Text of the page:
¶14 Mother argues that the family court lacked subject-matter jurisdiction to enter the temporary orders granting Grandparents legal decision-making authority and parenting time because Grandparents failed to present sufficient evidence at the hearing—and the family court failed to make specific factual findings—that they stood in loco parentis and that allowing the children to remain in Mother's care would be significantly detrimental to them under A.R.S. § 25–409(A). Mother argues further that, even if the family court had jurisdiction to issue temporary orders, it erroneously applied a lower “best interests” standard instead of the higher “significantly detrimental” standard. We review the family court's interpretation and application of A.R.S. § 25–409 de novo. Thomas v. Thomas, 203 Ariz. 34, 36 ¶ 7 (App. 2002). Neither of Mother's arguments warrants relief.
1. The Statutory Scheme Relating to a Third Party's Ability to Petition for Legal Decision-Making and Parenting Time
¶15 The Arizona Legislature has granted the family court jurisdiction to conduct proceedings concerning legal decision-making and parenting time brought by “a person other than a parent.” A.R.S. § 25–402. To exercise this jurisdiction, the family court must first confirm its authority to do so to the exclusion of another state or entity. A.R.S. § 25–402(A). A person seeking legal decision-making or parenting time must do so “by filing a petition for third party rights under [A.R.S.] § 25–409 in the county in which the child permanently resides.” A.R.S. § 25–402(B)(2).
¶16 Upon receiving such a third-party-rights petition—assuming the jurisdictional requirements are met—the family court must summarily deny the petition unless it finds that the initial pleading establishes that: (1) the petitioners stand in loco parentis to the child, (2) allowing the child to remain in the care of legal parent who wishes to keep decision-making authority would be significantly detrimental to the child, (3) no court of competent jurisdiction has entered orders of legal decision-making or parenting time within the preceding year, and as relevant here, (4) one of the legal parents is deceased. A.R.S. § 25–409(A). A person stands in loco parentis if the child has treated that person as a parent and has formed a meaningful parental relationship with the child for a substantial period of time. A.R.S. § 25–401(1). The petition must be supported by an affidavit containing detailed facts supporting the specific claims. A.R.S. § 25–409(D).
¶17 Once the family court determines that the petition sufficiently establishes these factors and therefore does not summarily deny the petition, the court then examines the petition's merits. In doing so, A.R.S. § 25–409(B) imposes a rebuttable presumption that “awarding legal decision-making to a legal parent serves the child's best interests.” A.R.S. § 25–409(B); see also Downs v. Scheffler, 206 Ariz. 496, 500 ¶ 11 (App. 2003) (“Once the court decides the pleadings are sufficient and proceeds to examine the merits of the custody petition, however, § 25–415(B)[1 ] imposes a statutory presumption ‘that it is in the child's best interests to award custody to a legal parent ․’ ”). In other words, notwithstanding the A.R.S. § 25–409(A) allegations established by the petition, a presumption exists that a parent's retention of legal decision-making authority and parenting time is in a child's best interests. Also, although best interests considerations under A.R.S. § 25–403(A) normally require proof by a preponderance of the evidence, the burden to overcome A.R.S. § 25–409(B)'s presumption is elevated: only clear and convincing evidence that awarding legal decision-making to a legal parent is inconsistent with the child's best interests can overcome this presumption. A.R.S. § 25–409(B).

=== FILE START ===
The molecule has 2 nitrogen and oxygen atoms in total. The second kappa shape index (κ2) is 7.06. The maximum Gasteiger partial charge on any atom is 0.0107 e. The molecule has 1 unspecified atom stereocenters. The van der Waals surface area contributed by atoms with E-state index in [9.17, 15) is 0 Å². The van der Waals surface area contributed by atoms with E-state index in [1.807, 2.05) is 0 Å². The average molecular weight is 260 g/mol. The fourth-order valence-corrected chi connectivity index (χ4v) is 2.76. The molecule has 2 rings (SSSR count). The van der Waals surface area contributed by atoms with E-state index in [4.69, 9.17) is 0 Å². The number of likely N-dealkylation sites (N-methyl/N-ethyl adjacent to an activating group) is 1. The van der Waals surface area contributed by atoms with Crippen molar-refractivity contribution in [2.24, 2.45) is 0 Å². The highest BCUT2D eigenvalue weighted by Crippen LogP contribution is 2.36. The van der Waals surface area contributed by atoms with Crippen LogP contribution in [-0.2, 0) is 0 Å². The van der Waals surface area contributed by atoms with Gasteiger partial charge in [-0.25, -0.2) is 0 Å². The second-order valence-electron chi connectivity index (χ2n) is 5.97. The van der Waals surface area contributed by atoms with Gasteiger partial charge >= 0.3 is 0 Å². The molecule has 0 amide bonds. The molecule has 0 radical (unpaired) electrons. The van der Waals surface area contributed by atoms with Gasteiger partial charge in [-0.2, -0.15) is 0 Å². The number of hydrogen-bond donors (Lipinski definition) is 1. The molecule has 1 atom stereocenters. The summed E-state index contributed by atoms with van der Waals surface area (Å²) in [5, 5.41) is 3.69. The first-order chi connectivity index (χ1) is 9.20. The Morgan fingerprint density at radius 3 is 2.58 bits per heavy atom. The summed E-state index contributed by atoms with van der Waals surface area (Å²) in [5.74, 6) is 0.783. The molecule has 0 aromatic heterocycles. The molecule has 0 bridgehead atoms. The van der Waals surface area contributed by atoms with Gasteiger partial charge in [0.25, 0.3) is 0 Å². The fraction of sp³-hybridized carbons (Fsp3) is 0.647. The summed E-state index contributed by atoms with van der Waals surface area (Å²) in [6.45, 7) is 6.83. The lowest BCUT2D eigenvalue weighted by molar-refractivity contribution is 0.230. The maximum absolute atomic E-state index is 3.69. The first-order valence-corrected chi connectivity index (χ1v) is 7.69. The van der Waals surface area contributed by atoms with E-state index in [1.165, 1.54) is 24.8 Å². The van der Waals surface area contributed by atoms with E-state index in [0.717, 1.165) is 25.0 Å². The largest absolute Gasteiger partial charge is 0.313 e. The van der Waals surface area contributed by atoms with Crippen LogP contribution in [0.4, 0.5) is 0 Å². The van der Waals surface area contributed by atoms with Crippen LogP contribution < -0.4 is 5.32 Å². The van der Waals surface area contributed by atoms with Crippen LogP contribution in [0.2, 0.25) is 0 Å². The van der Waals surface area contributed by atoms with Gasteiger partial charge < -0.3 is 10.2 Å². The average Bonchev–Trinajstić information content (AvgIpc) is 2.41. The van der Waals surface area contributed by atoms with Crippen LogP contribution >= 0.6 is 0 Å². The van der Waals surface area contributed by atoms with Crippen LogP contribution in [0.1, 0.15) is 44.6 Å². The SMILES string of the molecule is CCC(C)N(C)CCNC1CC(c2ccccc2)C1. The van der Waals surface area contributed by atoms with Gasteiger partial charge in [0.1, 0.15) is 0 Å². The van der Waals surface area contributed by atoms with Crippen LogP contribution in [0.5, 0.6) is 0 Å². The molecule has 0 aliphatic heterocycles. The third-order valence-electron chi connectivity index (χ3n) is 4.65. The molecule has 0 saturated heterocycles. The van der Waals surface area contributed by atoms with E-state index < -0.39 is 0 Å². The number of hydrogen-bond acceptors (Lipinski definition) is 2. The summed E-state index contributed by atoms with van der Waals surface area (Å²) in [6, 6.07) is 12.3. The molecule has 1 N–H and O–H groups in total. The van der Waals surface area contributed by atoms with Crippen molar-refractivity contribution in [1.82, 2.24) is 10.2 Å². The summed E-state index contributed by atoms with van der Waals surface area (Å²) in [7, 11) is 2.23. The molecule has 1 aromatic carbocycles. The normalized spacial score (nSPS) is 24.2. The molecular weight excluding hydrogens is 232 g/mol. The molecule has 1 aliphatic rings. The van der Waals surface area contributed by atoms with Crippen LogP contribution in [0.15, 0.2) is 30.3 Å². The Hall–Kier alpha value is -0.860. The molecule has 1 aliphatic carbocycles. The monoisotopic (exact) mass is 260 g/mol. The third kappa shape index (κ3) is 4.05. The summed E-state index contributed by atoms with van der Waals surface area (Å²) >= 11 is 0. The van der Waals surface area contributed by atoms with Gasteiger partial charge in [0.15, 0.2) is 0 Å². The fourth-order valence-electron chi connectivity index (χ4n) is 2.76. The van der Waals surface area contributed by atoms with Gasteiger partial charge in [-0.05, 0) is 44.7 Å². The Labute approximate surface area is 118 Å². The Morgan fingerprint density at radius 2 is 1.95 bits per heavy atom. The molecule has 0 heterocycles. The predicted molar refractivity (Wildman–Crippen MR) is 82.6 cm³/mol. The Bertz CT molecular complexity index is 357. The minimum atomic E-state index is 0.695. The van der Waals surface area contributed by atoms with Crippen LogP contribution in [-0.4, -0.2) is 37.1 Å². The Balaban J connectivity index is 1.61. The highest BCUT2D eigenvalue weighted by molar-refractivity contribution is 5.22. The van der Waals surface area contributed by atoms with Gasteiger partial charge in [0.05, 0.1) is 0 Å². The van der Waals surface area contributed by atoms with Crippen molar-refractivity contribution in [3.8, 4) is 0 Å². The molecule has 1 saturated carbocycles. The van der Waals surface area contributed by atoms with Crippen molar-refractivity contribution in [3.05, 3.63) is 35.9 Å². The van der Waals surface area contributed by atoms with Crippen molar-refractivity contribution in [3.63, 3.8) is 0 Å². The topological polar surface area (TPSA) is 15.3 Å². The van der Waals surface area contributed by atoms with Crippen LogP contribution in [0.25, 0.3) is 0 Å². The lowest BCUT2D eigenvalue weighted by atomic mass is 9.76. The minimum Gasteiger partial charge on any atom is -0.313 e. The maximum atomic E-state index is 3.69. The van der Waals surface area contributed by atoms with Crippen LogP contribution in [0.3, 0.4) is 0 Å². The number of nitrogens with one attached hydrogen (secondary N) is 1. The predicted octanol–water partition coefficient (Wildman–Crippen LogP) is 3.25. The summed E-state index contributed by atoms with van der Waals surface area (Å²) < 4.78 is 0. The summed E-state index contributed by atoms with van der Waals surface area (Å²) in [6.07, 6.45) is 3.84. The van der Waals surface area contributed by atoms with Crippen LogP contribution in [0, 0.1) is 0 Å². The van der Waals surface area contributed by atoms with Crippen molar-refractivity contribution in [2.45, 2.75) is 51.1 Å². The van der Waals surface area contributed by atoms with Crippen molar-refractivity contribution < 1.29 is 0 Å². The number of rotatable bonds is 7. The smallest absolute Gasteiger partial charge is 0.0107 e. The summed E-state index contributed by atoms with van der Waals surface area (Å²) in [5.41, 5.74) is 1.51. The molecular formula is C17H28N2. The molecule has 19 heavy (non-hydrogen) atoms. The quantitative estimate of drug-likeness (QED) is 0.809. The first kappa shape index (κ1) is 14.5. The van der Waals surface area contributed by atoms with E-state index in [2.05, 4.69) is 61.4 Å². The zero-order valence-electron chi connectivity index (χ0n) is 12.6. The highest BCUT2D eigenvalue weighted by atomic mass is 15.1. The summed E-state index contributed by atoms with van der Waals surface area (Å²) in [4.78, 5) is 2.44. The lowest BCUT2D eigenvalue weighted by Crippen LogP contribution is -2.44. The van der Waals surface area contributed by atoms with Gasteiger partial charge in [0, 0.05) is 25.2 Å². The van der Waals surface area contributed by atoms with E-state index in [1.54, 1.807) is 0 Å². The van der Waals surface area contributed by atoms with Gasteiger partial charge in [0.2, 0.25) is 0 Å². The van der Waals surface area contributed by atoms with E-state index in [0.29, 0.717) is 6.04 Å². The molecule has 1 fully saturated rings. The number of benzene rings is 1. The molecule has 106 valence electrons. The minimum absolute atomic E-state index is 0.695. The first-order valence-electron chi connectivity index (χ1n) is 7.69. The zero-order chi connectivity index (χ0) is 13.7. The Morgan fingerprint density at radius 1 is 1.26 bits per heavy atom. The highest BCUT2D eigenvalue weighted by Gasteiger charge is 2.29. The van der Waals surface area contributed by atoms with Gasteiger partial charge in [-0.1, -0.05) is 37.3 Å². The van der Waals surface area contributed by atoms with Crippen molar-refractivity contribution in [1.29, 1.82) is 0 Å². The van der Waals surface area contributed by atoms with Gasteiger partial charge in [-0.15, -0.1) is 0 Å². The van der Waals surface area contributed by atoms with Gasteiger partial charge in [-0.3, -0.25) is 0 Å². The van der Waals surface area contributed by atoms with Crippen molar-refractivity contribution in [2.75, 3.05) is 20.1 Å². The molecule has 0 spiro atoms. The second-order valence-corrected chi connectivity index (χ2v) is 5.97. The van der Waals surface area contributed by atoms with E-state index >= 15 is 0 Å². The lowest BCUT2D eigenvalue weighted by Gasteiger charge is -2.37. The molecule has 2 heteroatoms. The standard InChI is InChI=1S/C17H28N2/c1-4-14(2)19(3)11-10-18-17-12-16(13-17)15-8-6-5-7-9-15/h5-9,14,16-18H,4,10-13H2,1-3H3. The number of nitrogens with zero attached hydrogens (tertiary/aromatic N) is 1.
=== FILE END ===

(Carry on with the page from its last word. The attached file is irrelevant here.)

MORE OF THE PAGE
¶18 In determining whether clear and convincing evidence rebuts the presumption, the family court should consider all factors relating to the child's physical and emotional well-being. These factors include the relevant best interests factors enumerated in A.R.S. § 25–403(A). See Downs, 206 Ariz. at 500 ¶¶ 12–14 (concluding that although not all factors outlined in A.R.S. § 25–403(A) are applicable to non-parent custody disputes, those factors should be considered in making a best interests evaluation under A.R.S. § 25–409). This determination does not allow the family court to enter orders that it considers to be in the child's best interests, but rather to use the child's best interests to determine who should make decisions for the child. See A.R.S. § 25–409(B) (“A third party may rebut this presumption only with proof showing ․ that awarding legal decision-making to a legal parent is not consistent with the child's best interests.”); cf. Goodman v. Forsen, 239 Ariz. 110, 114 ¶ 14 (App. 2016) (“The court's role is not to engineer what it perceives to be the optimal situation for the child, but to determine whether compelling circumstances warrant state interference with a fit parent's decisions.”). Although the family court must make specific findings on the record when making a final custody order, A.R.S. § 25–403(B), specific findings on the record are not required when the family court makes a temporary order, see Gutierrez v. Fox, 242 Ariz. 259, 264–65 ¶¶ 34–35 (App. 2017).